Who make the fields your care, both ye who nurse
The tender unsown increase, and from heaven
Shed on man's sowing the riches of your rain:
And thou, even thou, of whom we know not yet
What mansion of the skies shall hold thee soon,
Whether to watch o'er cities be thy will,
Great Caesar, and to take the earth in charge,
That so the mighty world may welcome thee
Lord of her increase, master of her times,
Binding thy mother's myrtle round thy brow,
Or as the boundless ocean's God thou come,
Sole dread of seamen, till far Thule bow
Before thee, and Tethys win thee to her son
With all her waves for dower; or as a star
Lend thy fresh beams our lagging months to cheer,
Where 'twixt the Maid and those pursuing Claws
A space is opening; see! red Scorpio's self
His arms draws in, yea, and hath left thee more
Than thy full meed of heaven: be what thou wilt-
For neither Tartarus hopes to call thee king,
Nor may so dire a lust of sovereignty
E'er light upon thee, howso Greece admire

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What do we plant when we plant a tree?

What do we get when we plant the tree?
We plant the ship which will cross the sea;
We plant the pencils to scribble our notes,
We plant the ballots to cast our votes;
We plant the paper in which we read,
The news that o'er wooden poles we speed,
We plant the piles to erect our docks;
We plant the rayon for shirts and socks.

What do we plant when we plant a tree?
We plant the houses for you and me;
We plant the rafters, the shingles, the floors,
We plant the studding, the lath, the doors,
The beams and siding, all the parts that be;
We plant the house when we plant the tree,
We plant the barrel, the box, the crate;
In which to ship all sorts of freight.

What do we plant when we plant a tree?
A thousand things that we daily see,
We plant the spire that out-towers the crag,
We plant the staff for our country's flag;
We plant the shade from the hot sun free,
We plant all these when we plant the tree.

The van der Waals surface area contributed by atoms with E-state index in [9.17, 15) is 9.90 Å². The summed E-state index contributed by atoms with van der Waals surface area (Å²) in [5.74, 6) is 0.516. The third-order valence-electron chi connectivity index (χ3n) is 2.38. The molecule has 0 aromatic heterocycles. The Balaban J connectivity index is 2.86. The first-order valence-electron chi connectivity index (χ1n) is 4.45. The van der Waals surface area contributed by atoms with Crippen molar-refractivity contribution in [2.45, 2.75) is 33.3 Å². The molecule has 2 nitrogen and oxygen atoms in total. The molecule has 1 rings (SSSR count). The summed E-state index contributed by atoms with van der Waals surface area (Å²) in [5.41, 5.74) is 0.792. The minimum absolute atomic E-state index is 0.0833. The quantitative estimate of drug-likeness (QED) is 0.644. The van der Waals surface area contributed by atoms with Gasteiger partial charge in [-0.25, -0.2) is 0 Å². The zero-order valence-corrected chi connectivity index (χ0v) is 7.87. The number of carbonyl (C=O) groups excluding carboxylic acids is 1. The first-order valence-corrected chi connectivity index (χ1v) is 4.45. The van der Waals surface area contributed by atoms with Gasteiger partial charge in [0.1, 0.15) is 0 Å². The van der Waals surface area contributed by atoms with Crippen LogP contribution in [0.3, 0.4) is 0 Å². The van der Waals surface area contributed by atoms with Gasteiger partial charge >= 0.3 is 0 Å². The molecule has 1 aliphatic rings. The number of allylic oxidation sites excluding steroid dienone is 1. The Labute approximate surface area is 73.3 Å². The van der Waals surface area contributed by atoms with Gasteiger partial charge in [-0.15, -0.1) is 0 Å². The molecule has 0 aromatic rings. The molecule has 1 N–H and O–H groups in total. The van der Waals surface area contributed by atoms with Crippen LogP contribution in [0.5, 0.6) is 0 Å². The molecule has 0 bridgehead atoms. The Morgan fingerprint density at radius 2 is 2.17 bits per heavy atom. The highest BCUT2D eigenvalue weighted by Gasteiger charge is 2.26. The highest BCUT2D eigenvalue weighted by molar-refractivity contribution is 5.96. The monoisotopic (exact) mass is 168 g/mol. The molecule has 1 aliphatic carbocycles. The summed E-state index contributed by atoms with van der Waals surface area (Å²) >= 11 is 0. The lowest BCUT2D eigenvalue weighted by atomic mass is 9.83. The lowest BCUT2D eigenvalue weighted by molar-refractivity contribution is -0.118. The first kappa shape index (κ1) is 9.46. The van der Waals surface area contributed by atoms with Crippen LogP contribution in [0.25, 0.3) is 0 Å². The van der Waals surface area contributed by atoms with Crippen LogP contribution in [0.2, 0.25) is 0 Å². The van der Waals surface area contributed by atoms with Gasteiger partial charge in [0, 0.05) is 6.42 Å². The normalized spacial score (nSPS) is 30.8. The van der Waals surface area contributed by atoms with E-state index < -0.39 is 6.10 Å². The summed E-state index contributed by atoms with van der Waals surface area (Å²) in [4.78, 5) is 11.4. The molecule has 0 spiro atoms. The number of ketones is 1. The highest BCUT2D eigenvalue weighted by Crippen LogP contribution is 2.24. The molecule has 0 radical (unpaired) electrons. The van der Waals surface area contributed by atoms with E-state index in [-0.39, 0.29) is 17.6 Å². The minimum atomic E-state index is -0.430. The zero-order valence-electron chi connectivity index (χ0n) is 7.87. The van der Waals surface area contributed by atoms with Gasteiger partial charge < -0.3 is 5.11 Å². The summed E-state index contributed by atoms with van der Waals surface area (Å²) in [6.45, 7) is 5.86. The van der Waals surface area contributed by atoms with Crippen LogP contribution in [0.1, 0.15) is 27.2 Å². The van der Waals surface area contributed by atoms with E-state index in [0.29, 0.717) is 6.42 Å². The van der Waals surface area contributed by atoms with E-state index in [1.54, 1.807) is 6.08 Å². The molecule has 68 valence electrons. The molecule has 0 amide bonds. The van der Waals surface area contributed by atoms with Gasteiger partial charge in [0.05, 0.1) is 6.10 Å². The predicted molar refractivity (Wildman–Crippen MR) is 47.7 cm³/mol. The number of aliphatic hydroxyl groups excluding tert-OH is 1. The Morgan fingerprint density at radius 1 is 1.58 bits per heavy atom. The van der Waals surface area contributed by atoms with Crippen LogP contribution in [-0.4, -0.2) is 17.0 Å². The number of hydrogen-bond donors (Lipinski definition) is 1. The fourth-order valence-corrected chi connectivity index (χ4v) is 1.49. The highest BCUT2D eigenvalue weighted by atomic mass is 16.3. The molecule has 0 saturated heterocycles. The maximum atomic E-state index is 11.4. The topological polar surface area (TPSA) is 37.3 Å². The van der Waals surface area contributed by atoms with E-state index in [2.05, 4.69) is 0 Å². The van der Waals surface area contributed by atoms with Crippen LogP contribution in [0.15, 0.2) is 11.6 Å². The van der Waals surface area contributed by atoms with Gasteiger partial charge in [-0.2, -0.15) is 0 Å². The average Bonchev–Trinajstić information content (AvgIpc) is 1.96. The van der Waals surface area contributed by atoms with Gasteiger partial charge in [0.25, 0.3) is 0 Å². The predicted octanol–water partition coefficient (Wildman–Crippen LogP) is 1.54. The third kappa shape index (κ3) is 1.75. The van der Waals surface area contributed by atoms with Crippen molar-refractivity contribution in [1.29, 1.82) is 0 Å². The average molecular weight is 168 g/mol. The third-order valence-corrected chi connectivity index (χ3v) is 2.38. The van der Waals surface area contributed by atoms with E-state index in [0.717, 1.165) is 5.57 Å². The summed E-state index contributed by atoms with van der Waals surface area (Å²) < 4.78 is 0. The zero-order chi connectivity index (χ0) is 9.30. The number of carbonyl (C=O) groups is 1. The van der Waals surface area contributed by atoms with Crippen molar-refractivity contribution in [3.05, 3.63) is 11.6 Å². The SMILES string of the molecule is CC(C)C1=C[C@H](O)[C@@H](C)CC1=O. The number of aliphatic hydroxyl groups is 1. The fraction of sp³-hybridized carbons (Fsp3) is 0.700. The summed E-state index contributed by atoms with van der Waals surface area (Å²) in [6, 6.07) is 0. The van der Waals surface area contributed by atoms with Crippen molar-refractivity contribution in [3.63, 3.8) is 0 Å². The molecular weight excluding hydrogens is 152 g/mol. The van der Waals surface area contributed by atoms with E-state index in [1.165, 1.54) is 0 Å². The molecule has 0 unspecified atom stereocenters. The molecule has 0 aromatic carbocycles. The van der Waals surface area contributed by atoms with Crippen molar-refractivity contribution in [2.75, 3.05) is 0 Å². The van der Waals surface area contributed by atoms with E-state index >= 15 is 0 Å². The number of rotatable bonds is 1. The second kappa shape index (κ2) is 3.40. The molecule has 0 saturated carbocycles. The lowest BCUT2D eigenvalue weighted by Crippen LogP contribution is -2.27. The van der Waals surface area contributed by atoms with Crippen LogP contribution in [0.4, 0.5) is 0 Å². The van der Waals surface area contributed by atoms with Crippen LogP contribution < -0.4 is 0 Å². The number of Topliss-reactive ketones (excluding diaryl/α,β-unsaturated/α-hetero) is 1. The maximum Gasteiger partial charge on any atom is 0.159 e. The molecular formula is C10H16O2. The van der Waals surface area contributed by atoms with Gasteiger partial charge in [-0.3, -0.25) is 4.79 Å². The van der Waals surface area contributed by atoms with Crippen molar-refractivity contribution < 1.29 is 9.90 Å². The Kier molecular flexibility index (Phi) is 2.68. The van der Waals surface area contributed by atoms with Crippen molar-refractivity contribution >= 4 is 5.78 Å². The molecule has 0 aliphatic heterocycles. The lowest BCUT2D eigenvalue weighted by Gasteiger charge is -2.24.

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Georgic 2

Thus far the tilth of fields and stars of heaven;
Now will I sing thee, Bacchus, and, with thee,
The forest's young plantations and the fruit
Of slow-maturing olive. Hither haste,
O Father of the wine-press; all things here
Teem with the bounties of thy hand; for thee
With viny autumn laden blooms the field,
And foams the vintage high with brimming vats;
Hither, O Father of the wine-press, come,
And stripped of buskin stain thy bared limbs
In the new must with me.
First, nature's law
For generating trees is manifold;
For some of their own force spontaneous spring,
No hand of man compelling, and possess
The plains and river-windings far and wide,
As pliant osier and the bending broom,
Poplar, and willows in wan companies
With green leaf glimmering gray; and some there be
From chance-dropped seed that rear them, as the tall
Chestnuts, and, mightiest of the branching wood,
Jove's Aesculus, and oaks, oracular
Deemed by the Greeks of old. With some sprouts forth
A forest of dense suckers from the root,
As elms and cherries; so, too, a pigmy plant,
Beneath its mother's mighty shade upshoots
The bay-tree of Parnassus. Such the modes
Nature imparted first; hence all the race
Of forest-trees and shrubs and sacred groves
Springs into verdure.
Other means there are,
Which use by method for itself acquired.
One, sliving suckers from the tender frame
Of the tree-mother, plants them in the trench;
One buries the bare stumps within his field,
Truncheons cleft four-wise, or sharp-pointed stakes;
Some forest-trees the layer's bent arch await,
And slips yet quick within the parent-soil;
No root need others, nor doth the pruner's hand
Shrink to restore the topmost shoot to earth